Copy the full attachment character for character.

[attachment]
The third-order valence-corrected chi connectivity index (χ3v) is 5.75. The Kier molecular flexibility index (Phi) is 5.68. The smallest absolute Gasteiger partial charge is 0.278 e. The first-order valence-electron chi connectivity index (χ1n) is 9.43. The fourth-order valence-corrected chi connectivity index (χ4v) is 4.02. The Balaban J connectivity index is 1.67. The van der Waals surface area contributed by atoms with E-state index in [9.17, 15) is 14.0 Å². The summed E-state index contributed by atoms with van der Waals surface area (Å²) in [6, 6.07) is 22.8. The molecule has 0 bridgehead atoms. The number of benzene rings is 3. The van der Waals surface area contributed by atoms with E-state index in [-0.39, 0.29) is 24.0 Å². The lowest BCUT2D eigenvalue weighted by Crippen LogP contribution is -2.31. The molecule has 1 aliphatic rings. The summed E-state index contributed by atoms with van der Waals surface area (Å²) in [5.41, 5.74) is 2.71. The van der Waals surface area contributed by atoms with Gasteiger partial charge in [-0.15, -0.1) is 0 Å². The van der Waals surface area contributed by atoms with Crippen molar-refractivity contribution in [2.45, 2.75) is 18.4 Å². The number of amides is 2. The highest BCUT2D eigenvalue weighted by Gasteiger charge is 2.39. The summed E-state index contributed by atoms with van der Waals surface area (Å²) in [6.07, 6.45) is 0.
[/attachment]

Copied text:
The third-order valence-corrected chi connectivity index (χ3v) is 5.75. The Kier molecular flexibility index (Phi) is 5.68. The smallest absolute Gasteiger partial charge is 0.278 e. The first-order valence-electron chi connectivity index (χ1n) is 9.43. The fourth-order valence-corrected chi connectivity index (χ4v) is 4.02. The Balaban J connectivity index is 1.67. The van der Waals surface area contributed by atoms with E-state index in [9.17, 15) is 14.0 Å². The summed E-state index contributed by atoms with van der Waals surface area (Å²) in [6, 6.07) is 22.8. The molecule has 0 bridgehead atoms. The number of benzene rings is 3. The van der Waals surface area contributed by atoms with E-state index in [-0.39, 0.29) is 24.0 Å². The lowest BCUT2D eigenvalue weighted by Crippen LogP contribution is -2.31. The molecule has 1 aliphatic rings. The summed E-state index contributed by atoms with van der Waals surface area (Å²) in [5.41, 5.74) is 2.71. The van der Waals surface area contributed by atoms with Gasteiger partial charge in [-0.15, -0.1) is 0 Å². The van der Waals surface area contributed by atoms with Crippen molar-refractivity contribution in [2.45, 2.75) is 18.4 Å². The number of amides is 2. The highest BCUT2D eigenvalue weighted by Gasteiger charge is 2.39. The summed E-state index contributed by atoms with van der Waals surface area (Å²) in [6.07, 6.45) is 0.